WHAT'S NEW, Friday, 22 December 1989 Washington, DC
PRESIDENT BUSH HAS DEFIED CONGRESS ON SECRECY AGREEMENTS.
appropriations bill signed by the President on 3 Nov 89 included
a specific prohibition against use of the Classified Information
Nondisclosure Agreement, Standard Form 312. In signing the bill,
however, the President questioned the constitutionality of the
provision, arguing that it impeded his responsibility to protect
classified information. Steven Garfinkel, the director of the
Information Security Oversight Office (ISOO), thereupon issued an
order to continue using SF 312, in defiance of the restriction
imposed by Congress. In a Congressional hearing on Wednesday,
Garfinkel demonstrated his mastery of nondisclosure by refusing
to reveal the names of Bush Administration officials with whom he
consulted before issuing the order. The unusual recess hearing
was called by Rep. John Conyers Jr. (D-MI), who questioned the
constitutional authority of the Executive Branch to flout a law
that had been passed by Congress and signed by the President.
The disagreement between Congress and the Executive Branch over
nondisclosure agreements goes back more than six years. President
Reagan, infuriated over Administration leaks, issued his infamous
National Security Decision Directive 84, calling for, among other
things, expanded use of secrecy pledges. But one person's leak is
another person's act of conscience, and Congress saw the pledges
as an unconstitutional attempt to discourage whistle-blowers. The
President seemed to back off, but a new nondisclosure agreement,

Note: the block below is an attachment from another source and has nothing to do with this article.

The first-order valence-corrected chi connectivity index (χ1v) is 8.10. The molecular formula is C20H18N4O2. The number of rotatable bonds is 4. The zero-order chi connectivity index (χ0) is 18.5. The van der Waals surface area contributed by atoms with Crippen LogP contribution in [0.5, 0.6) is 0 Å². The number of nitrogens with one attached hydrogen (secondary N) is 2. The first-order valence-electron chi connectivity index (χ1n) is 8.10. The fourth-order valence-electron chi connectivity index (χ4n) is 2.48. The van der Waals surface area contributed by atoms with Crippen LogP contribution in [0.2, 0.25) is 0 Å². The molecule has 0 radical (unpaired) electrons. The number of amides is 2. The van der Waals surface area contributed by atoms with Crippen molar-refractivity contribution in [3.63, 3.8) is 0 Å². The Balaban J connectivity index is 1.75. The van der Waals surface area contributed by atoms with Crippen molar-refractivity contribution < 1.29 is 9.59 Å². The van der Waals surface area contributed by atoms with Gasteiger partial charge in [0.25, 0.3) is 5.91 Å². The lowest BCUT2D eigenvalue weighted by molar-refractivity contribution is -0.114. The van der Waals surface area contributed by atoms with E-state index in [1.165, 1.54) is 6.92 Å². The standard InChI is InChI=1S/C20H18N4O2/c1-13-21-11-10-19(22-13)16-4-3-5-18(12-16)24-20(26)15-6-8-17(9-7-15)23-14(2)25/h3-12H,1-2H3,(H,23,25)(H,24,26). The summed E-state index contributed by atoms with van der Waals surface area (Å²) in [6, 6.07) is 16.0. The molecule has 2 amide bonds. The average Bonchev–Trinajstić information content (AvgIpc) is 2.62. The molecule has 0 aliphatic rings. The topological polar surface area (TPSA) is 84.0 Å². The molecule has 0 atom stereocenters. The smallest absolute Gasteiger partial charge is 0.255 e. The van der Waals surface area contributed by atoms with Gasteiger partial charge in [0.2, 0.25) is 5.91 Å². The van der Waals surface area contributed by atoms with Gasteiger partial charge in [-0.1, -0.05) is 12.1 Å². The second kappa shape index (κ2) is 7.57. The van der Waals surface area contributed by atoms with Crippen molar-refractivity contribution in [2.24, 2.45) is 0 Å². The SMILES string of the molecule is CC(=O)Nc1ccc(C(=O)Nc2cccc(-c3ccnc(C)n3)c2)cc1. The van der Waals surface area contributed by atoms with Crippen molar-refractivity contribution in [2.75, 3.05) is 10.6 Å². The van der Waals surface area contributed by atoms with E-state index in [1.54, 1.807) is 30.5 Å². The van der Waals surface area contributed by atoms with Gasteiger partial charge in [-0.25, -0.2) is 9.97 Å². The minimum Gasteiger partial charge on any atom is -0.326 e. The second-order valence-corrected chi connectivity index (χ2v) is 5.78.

SF 189, was issued in 1987 which even applied to "classifiable"
information; that could include almost anything. Congess barred
further use of SF 189 in 1988, but three million had already been
signed. It is replaced with SF 312, which dropped "classifiable,"
but substituted the phrase "unclassified information that meets
the standards for classification." Congress didn't like that much
better, particularly since potential whistle-blowers also agree
to ask an "authorized official" whether unclassified information
they want to reveal might be classified someday. That brought on
the current constitutional debate, which seems headed for the
courts. Some individuals are reportedly refusing to sign SF 312.
. CONGRESS WANTS TO KNOW HOW NSF ALLOCATES IT RESOURCES.
The Science, Space and Technology Committee of the House has asked
the NSF to provide a report by 31 Jan 90, describing how the
directorates set their priorities, and how allocations are made
between directorates. NSF is also asked to describe the efforts
it makes to solicit the views of such groups as scientific
societies. The Committee warns that in the hard times to come NSF
will confront tough choices. Congress now requires NSF to submit
three-year budget estimates, but the SS&T Committee complains
that, "Unfortunately, the initial submission contains no evidence
of a prioritization process. The rates of funding increase for
individual scientific directorates are essentially identical."
Actually, the NSF budget process is simple, Erich Bloch decides.